Economy, Business And Markets

Credit Cards Hold Promise for Business

Credit Cards Hold Promise for BusinessCredit Cards Hold Promise for Business

Credit cards are among lucrative microeconomic ventures throughout the world and the trend has been on the rise in many countries. However, Iran has been left out of the trend due to a variety of reasons, namely lack of related infrastructure, absence of credit rating institutions and high risk associated with default on credit card bills.

The government’s recently released stimulus package may help change this as it has proposed, among other things, the issuing of credit cards by domestic banks. These cards are said to contain a maximum of 100 million rials ($3,300) in credit and should be specifically used for buying domestic products. Officials seem hopeful that the initiative would help improve consumer spending and boost demand for domestic goods.

In a recent interview with the weekly Tejarat-e-Farda -- a sister publication of the Financial Tribune -- director of the Central Bank of Iran’s IT department Naser Hakimi, delved into the issue of credit cards and the promise it holds for local businesses.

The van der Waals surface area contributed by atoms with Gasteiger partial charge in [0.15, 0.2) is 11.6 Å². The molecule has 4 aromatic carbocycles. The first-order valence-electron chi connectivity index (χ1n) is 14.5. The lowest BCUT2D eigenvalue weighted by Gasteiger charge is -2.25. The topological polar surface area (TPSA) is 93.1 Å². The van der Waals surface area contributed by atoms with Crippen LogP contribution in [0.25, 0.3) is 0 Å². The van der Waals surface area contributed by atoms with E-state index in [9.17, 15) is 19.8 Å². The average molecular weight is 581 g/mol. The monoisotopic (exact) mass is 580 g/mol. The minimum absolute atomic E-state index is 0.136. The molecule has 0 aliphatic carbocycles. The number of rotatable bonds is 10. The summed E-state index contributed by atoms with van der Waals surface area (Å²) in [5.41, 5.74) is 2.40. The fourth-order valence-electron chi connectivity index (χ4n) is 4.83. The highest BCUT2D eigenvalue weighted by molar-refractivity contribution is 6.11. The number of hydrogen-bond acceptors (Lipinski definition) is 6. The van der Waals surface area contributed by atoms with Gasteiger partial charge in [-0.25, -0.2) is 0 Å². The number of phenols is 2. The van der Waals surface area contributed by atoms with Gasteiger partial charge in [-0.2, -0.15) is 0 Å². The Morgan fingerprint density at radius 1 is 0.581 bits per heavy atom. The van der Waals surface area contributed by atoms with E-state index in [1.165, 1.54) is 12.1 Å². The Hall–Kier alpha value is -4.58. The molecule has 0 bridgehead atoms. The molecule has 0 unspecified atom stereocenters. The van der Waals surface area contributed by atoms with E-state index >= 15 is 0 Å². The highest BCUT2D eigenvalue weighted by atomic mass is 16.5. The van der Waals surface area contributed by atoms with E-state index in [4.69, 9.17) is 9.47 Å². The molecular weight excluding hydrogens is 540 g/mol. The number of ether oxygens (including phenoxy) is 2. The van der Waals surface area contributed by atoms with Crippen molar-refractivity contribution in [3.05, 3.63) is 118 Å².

Hakimi said the plan to issue credit cards is not a temporary one aimed at stimulating demand in the short run. He asserts that the introduction of credit cards in the incentive package is the first step in a series of schemes to encourage widespread use of credit to buy goods. He, however, admits that outdated understanding of the banking industry, lack of sufficient knowledge and the banks being state-owned are the main impediments.

Differing Policies

“In Iran banks are thought of as state-owned institutions which have the task of absorbing the people’s small deposits and pumping them into industries to stimulate production,” he says.

The CBI official drew attention to Iranian banks’ different strategies compared to those in developed economies where lenders regard credit cards as one of the most lucrative and least risky ways of attracting funds.

“Banks give credit to customers and by extension improve the customers’ purchasing power. This in turn leads to higher demand and directs banks’ resources toward production,” he explains.

Hakimi believes that the ground is now ready for the introduction of credit cards on a large scale saying that banks can issue the cards within four days.

The CBI is waiting for government institutions to send their employees’ payroll data so that they could start the process of credit ratings and issuing cards.